The Powerbolt 250 may not be smart in the modern sense, but it has some useful design features beyond the ability to program two dozen codes. It can be set to automatically lock after a set period of time (up to 10 minutes), has backlit keys that illuminate when you press keys on its keypad, and has a “Vacation Mode” that disables the keypad entirely for a set period of time. When in vacation mode, you’ll only be able to unlock the Powerbolt 250 with the included key.

It’s very useful to have all of these smart features available in an electric deadbolt that doesn’t require an app to set up and manage. You won’t get advanced features like remote monitoring, but Kwikset’s Powerbolt 250 is still an excellent choice.

Best without a keypad: Level Bolt

Best Without a Keypad

Easy Install

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Why it made the cut: Level’s Bolt is the smart upgrade to your existing home security system that you’ve been waiting for.


  • Wi-Fi connectivity: Yes
  • Dimensions: 3.31 x 1 inches
  • Battery: CR2 battery


  • Supports every major smart platform
  • No keypad to worry about
  • Works with your existing keys


  • Price

If you’d like to install a smart lock without a keypad, you’ll want to use the Level Bolt. The Bolt replaces your existing deadbolt and allows you to unlock your door using your existing keys, the Level Home app on iOS and Android, Amazon’s Alexa, or Google Assistant. Level says you’ll be able to install the Bolt with just a screwdriver and that it was designed to fit in standard door frames. The Bolt comes with two components: A deadbolt, which will replace the one on your door, and a bridge (wireless receiver) that needs to be plugged into an outlet. The bridge will connect your Level Bolt to your home’s Wi-Fi network, allowing you to lock and unlock it remotely.

Once it’s configured, you can use the Level Home app to see when the Bolt was locked and unlocked and create new virtual keys for different people. A big benefit of the Level Bolt is its simplicity. You’re only replacing one part of your door’s locking mechanism, which is why you’ll still be able to use the same keys. If you’re waffling on the idea of getting a smart lock without a keypad, Level offers a Smart Keypad accessory, so you’ll have the ability to add one to your system later on. The Level Bolt is among the most expensive keypad door locks we’re recommending, but it’s a great option if you’d like to expand your smart home without inconveniencing the people you live with.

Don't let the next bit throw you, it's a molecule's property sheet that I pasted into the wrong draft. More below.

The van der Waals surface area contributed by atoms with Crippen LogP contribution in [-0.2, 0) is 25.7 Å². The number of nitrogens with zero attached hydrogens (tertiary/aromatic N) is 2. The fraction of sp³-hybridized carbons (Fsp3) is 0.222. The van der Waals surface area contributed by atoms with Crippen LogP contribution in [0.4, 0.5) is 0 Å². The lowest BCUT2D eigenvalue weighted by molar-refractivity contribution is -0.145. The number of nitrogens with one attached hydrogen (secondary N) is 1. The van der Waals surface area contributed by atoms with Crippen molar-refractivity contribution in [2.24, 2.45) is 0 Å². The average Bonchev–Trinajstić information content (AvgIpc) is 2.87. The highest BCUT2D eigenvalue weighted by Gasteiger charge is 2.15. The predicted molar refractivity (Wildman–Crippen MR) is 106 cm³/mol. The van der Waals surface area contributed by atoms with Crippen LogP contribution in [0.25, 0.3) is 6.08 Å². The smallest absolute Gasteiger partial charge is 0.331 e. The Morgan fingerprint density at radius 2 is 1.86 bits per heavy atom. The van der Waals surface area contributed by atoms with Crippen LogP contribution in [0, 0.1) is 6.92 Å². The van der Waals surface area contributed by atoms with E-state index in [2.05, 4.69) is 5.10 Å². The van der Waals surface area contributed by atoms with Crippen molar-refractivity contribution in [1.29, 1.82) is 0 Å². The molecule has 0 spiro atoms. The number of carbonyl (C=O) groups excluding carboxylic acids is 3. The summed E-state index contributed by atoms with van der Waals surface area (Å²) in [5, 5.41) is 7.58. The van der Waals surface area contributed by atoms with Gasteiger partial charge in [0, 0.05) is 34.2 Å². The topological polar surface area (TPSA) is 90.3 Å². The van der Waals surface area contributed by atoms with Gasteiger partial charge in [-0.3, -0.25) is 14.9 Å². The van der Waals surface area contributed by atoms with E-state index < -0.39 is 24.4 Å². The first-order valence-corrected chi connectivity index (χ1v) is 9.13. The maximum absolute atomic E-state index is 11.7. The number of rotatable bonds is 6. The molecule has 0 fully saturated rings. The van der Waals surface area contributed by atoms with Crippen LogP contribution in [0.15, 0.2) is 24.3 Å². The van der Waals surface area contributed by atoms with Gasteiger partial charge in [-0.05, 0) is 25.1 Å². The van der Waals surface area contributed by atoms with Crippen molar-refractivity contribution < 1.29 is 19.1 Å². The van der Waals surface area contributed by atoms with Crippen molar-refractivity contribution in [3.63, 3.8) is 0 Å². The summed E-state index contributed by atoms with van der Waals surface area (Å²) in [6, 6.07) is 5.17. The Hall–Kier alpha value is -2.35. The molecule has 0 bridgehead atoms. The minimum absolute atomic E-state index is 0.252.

Best budget: Wyze Auto-Lock Bolt

Best budget

Easy Access For People That Need It

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Why it made the cut: Wyze’s durable auto-locking smart keypad lock is impossible to beat for its price.


  • Wi-Fi Connectivity: No
  • Dimensions: 6.8 x 3 inches
  • Battery: 4 AA


  • Wireless connectivity over Bluetooth
  • IPX5 water resistant
  • Price


  • No Wi-Fi

If you’re interested in a keyless entry door lock with three means of entry, water resistance, and a $70 price tag, it’s impossible to beat Wyze’s Auto-Lock Bolt. The keyless door lock allows you to enter your home using an iOS and Android app, a pre-programmed code, or your fingerprint. Wyze says replacing your existing deadbolt should only take about 20 minutes and a screwdriver. Once you’ve installed the Auto-Lock Bolt and Wyze’s app, you can pair the smart device to your smartphone using Bluetooth. The Auto-Lock Bolt does not support Wi-Fi, so you won’t be able to monitor or control it remotely. You can see when your lock was unlocked (and by whom) when you’re home or return to your place.

You can use Wyze’s app to save up to 16 codes and 50 fingerprints. Wyze says the Auto-Lock Bolt can register a fingerprint in under half a second. You can set certain codes and fingerprints to only register on a certain schedule, which is helpful if you’ve got guests coming for a weekend, or have a babysitter, tutor, or tradesperson who needs limited access to your home. You can also lock or unlock your door using Amazon’s Alexa. If Wi-Fi functionality isn’t important in choosing your keypad door lock, the Wyze Auto-Lock Bolt is the best value in its category. If remote unlocking is a must-have feature, you can step up to the Wyze Lock, which adds this functionality (and more), but costs over twice as much.

What to consider before buying the best keypad door locks

The digital door lock industry is large and is only expected to get bigger over the years. That means there are a lot of options on the market—with all those options, you’ll need to know what to look out for.

“The features consumers typically look for are multiple user codes (for homeowners and guests), one-touch locking, vacation mode (keypad can be disabled when you are away), [and] backlit keypads (for nighttime or dark locations),” says Erik Glassen, senior manager of brand marketing at Spectrum Brands. “Other features are security grade [BHMA [grades] 1, 2, or 3], easy installation, and a backup keyway in case batteries are low,” says Glassen at Spectrum Brands.

Here are other helpful features you should look for in your search: